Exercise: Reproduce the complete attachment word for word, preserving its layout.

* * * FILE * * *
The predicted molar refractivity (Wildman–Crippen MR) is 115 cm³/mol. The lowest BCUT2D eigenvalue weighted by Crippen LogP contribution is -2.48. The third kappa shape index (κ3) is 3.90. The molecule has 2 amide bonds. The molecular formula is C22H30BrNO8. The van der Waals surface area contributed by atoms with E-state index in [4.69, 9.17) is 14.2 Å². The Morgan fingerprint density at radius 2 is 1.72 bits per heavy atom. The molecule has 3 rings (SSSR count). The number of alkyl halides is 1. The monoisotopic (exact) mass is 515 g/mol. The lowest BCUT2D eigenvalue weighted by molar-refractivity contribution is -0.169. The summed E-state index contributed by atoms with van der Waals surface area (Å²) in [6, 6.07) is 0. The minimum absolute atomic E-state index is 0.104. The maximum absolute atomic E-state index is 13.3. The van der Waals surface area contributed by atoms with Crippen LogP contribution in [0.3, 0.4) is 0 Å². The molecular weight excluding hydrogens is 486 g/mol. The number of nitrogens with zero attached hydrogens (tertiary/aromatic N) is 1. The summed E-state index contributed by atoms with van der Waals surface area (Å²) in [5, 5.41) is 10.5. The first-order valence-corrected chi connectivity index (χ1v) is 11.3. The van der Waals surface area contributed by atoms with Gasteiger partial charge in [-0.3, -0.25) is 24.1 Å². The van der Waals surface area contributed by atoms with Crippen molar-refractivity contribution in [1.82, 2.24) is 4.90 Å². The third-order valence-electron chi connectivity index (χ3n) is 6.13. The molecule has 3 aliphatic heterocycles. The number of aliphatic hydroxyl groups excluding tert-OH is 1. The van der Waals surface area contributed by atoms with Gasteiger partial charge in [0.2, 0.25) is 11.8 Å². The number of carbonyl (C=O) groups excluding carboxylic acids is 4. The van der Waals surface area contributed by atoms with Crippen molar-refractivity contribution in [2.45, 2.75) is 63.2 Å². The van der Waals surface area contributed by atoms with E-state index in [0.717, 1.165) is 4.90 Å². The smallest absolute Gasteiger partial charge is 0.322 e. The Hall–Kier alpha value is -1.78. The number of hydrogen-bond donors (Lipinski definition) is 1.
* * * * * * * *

The predicted molar refractivity (Wildman–Crippen MR) is 115 cm³/mol. The lowest BCUT2D eigenvalue weighted by Crippen LogP contribution is -2.48. The third kappa shape index (κ3) is 3.90. The molecule has 2 amide bonds. The molecular formula is C22H30BrNO8. The van der Waals surface area contributed by atoms with E-state index in [4.69, 9.17) is 14.2 Å². The Morgan fingerprint density at radius 2 is 1.72 bits per heavy atom. The molecule has 3 rings (SSSR count). The number of alkyl halides is 1. The monoisotopic (exact) mass is 515 g/mol. The lowest BCUT2D eigenvalue weighted by molar-refractivity contribution is -0.169. The summed E-state index contributed by atoms with van der Waals surface area (Å²) in [6, 6.07) is 0. The minimum absolute atomic E-state index is 0.104. The maximum absolute atomic E-state index is 13.3. The van der Waals surface area contributed by atoms with Crippen LogP contribution in [0.3, 0.4) is 0 Å². The molecular weight excluding hydrogens is 486 g/mol. The number of nitrogens with zero attached hydrogens (tertiary/aromatic N) is 1. The summed E-state index contributed by atoms with van der Waals surface area (Å²) in [5, 5.41) is 10.5. The first-order valence-corrected chi connectivity index (χ1v) is 11.3. The van der Waals surface area contributed by atoms with Gasteiger partial charge in [-0.3, -0.25) is 24.1 Å². The van der Waals surface area contributed by atoms with Crippen molar-refractivity contribution in [1.82, 2.24) is 4.90 Å². The third-order valence-electron chi connectivity index (χ3n) is 6.13. The molecule has 3 aliphatic heterocycles. The number of aliphatic hydroxyl groups excluding tert-OH is 1. The van der Waals surface area contributed by atoms with Gasteiger partial charge in [0.2, 0.25) is 11.8 Å². The number of carbonyl (C=O) groups excluding carboxylic acids is 4. The van der Waals surface area contributed by atoms with Crippen molar-refractivity contribution in [2.45, 2.75) is 63.2 Å². The van der Waals surface area contributed by atoms with E-state index in [0.717, 1.165) is 4.90 Å². The smallest absolute Gasteiger partial charge is 0.322 e. The Hall–Kier alpha value is -1.78. The number of hydrogen-bond donors (Lipinski definition) is 1.